The semi-conductor materials 22 and 24 are in thermally conductive relation to the heat sink 26a by means of electrically insulating but thermally conducting layers 32a. The liquid crystal material 20b is disposed on the conductive layer 30 in heat conductive relation to the latter. In this embodiment, the liquid crystal material 20b covers the conductive layer 30 over the exposed surface area thereof, except for the opposing edges, as shown. The conductive layers 22 and 24 are connected to the conductive layer 30 by overlapping the opposite edges thereof, as shown in FIG. 4.
Electrical current which flows successively through the layers 22, 30 and 24 causes heat to be generated or absorbed at the junction between the p-type and n-type layers 22 and 24 respectively to thereby cause the conductive layer 30 to assume a temperature suitable for achieving a desired optical state of the liquid crystal material 20b. Where an electrically conductive layer 30 is provided which has a conductivity substantially greater than that of the semi-conductor materials 22 and 24, the intermediate layer is insignificant insofar as the thermoelectric effects are concerned and cooling and heating at the junction is substantially the same as though the p-type and n-type layers were superposed or overlapped as shown in FIG. 2. However, because the layers 22 and 24 are separated by a highly conductive layer 30, a depletion layer is prevented from being formed, as with the embodiment shown in FIG. 3.
The display module 12b shown in FIG. 4 is suitable for being fabricated in accordance with printed circuit techniques. Clearly, the various layers may be etched or deposited on the sink 26a with any suitable known technique.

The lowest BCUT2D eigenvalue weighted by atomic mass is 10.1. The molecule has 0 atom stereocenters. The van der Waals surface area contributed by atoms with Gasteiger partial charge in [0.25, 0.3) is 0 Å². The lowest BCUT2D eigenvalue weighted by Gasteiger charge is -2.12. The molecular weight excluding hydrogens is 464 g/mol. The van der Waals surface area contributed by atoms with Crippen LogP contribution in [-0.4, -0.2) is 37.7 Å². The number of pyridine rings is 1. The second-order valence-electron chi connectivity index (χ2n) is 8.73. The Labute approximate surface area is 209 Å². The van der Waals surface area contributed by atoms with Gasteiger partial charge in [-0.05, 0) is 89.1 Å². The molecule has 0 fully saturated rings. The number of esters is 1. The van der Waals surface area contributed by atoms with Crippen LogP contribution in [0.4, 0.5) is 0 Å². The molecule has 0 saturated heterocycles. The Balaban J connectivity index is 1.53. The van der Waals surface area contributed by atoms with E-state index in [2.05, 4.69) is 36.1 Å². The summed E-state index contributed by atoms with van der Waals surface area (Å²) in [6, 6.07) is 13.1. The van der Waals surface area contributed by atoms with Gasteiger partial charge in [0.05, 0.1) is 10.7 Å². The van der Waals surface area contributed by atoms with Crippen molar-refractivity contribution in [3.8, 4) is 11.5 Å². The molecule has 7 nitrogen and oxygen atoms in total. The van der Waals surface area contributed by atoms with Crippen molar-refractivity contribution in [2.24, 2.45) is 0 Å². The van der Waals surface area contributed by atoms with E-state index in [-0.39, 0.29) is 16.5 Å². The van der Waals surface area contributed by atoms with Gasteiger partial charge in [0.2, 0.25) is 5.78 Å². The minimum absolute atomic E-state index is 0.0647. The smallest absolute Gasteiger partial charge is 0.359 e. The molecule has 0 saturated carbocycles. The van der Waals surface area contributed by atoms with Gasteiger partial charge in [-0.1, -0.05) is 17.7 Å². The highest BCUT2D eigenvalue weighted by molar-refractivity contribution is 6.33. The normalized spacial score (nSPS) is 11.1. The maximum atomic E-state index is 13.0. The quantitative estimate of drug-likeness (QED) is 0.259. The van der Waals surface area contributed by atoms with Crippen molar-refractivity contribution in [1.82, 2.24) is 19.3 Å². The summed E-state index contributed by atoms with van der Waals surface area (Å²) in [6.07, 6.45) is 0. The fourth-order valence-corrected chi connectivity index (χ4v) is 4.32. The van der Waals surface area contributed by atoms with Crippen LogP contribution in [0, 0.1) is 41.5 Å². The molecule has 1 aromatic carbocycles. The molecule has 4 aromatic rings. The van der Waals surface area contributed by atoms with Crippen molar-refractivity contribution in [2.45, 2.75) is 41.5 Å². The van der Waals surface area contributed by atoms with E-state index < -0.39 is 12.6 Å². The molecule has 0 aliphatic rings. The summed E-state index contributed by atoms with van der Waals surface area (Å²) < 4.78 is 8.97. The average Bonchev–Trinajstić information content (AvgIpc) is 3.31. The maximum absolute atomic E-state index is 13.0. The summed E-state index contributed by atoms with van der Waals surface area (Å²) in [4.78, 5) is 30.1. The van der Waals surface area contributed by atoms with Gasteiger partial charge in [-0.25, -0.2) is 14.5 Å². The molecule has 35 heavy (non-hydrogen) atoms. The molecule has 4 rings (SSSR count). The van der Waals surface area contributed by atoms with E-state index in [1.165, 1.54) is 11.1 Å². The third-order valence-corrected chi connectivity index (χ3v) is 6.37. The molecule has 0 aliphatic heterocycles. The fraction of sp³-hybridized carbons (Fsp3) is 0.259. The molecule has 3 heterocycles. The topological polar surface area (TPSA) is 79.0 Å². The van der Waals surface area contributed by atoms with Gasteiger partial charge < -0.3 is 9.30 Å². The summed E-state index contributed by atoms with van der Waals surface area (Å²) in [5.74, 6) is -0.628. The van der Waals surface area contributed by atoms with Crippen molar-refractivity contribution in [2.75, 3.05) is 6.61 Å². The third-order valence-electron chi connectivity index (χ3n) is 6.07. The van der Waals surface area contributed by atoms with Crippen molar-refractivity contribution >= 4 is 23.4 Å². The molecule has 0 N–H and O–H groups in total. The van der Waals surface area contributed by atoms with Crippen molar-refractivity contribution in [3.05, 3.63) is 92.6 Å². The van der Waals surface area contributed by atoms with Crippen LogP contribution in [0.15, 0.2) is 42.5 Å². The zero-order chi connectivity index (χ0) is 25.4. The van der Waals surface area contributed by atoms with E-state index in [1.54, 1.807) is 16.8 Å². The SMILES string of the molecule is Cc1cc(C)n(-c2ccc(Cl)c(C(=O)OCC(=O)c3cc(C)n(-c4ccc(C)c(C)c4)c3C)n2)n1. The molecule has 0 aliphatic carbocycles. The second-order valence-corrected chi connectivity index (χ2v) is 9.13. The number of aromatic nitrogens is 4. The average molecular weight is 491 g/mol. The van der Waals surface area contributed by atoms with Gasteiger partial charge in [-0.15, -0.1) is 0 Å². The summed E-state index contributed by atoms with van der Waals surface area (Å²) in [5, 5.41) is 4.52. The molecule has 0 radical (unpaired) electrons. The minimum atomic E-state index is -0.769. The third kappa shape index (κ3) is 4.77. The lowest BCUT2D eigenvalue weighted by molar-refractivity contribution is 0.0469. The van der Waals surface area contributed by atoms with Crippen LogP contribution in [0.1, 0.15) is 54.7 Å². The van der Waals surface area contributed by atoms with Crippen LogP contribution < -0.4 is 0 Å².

Referring to FIG. 5, a seven segment indicating device 34 is shown, the segments being arranged in a numeral eight configuration to form a seven segment numerical display. The segments are respectively designated by reference numerals 36-42. Each of the segments is formed by overlapping layers of p-type and n-type semi-conductor layers as shown. Each segment may be formed in accordance with any of the embodiments shown in FIGS. 2-4, or any other equivalent construction of a thermoelectric element. Any thermoelectric element may be utilized which has a surface whose temperature is controllable, as described above. The junctions are arranged in any desired configuration to provide a multi-cemented display. The display may, for example, be formed to display numerical or alphanumeric characters. The liquid crystal material is disposed on the surface of each thermoelectric element in thermally conductive relation therewith. In this manner, the liquid crystal material on each element is independently variable between different optical states as a function of the temperature to which the respective thermoelectric elements achieves or exhibits. The optical stages of the liquid crystal materials on one or more elements is a function of the directions and magnitudes of the currents passing through the respective thermoelectric elements. As well known, for example, a seven segment display may be utilized to form all the numerical characters by selective changes in optical states of one or more segments in the display device 34.
In accordance with the presently preferred embodiment, the indicating device 34 is in the nature of a module which is formed in accordance with integrated circuit techniques. The n-type material 24a is in the nature of a single land which is common to all the segments 36-42 and forms part of the respective junction or segment, as suggested in FIGS. 2-4. The junction is completed by a plurality of p-type semi-conductors 22a-22f which independently lead to each segment. In this manner, control of each respective junction is achieved by controlling the magnitude and direction of current flow through the respective p-type conductor and the n-type material.